17. Matt says:

    Well I worked multiple minimum wage/adjacent jobs over a decade in Texas. In that time I met a whole slew of second or third generation Hispanics who were right wing (eventually becoming MAGA). The biggest issue for them was guns followed up by illegal immigration. Even those that immigrated here illegally were spouting fox news talking points. It’s like bro you’re only here because your parents immigrated illegally! WTF? They don’t care because of the standard GOP stance of “I’ve got mine fuck everyone else”. The only reason the GOP don’t pick up a a lot of black and hispanic voters is because of the blatant racism present. Once the GOP starts toning the racism back the Democratic party is screwed.

    You know what would win some of those people back? Real meaningful change that positively affects their lives like a national healthcare system that doesn’t bankrupt them. Hell legalizing marijuana on a federal level would win some of them. Maybe raise the minimum wage for the first time in 15 years? Maybe crack down on the monopolies/trusts that are pushing prices higher and higher? Maybe tax the rich people/companies?

  18. Jay L Gischer says:

    @Gustopher: That’s really interesting. Thanks.

  19. SenyorDave says:

    Hell legalizing marijuana on a federal level would win some of them. Maybe raise the minimum wage for the first time in 15 years? Maybe crack down on the monopolies/trusts that are pushing prices higher and higher? Maybe tax the rich people/companies?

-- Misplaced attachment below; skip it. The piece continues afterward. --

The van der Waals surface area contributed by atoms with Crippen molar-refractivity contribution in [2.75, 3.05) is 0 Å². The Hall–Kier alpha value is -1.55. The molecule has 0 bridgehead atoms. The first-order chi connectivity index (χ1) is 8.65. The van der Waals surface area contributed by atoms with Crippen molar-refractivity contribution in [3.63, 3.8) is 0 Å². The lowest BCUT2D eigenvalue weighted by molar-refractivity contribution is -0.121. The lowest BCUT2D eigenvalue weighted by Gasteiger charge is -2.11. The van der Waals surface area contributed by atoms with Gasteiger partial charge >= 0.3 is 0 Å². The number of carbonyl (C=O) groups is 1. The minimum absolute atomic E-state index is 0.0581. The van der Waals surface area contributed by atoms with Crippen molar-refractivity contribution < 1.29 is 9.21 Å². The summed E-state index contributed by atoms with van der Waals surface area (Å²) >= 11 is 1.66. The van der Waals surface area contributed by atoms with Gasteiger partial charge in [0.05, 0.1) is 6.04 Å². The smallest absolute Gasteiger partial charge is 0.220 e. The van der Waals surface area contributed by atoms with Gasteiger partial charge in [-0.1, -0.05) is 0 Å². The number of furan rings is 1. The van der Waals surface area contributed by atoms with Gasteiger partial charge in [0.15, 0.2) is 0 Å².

Maybe this would have a marginal effect around the ages, but the fact that Blacks and Hispanics would consider voting for someone who has a history of overt racism towards both of these groups makes me think that the ones who will vote for Trump are just a different type of maga.

  20. Alex K says:

    I’ve been seeing polls like this since 2018. Also since 2018, I’ve been seeing Democrats over-perform polls by significant margins while Republicans significantly underperform them. So it’s hard to know how much to consider this.

  21. Matt says:

    @SenyorDave: I’ve had some success with a few of these people. They’d start ranting about the latest conspiracy involving bill gates or the Rothschilds. I’d respond with “well if we taxed them properly they wouldn’t have the funds to do what you’re claiming”. Trying to debunk the conspiracy theory never sticks in their head. I’ll explain in excruciating detail why their conspiracy is fcking dumb and then the next day they’ll say it again to someone else when they think I’m out of earshot.

    So at the very least I might somewhat convince them that rich people should be less ridiculously rich.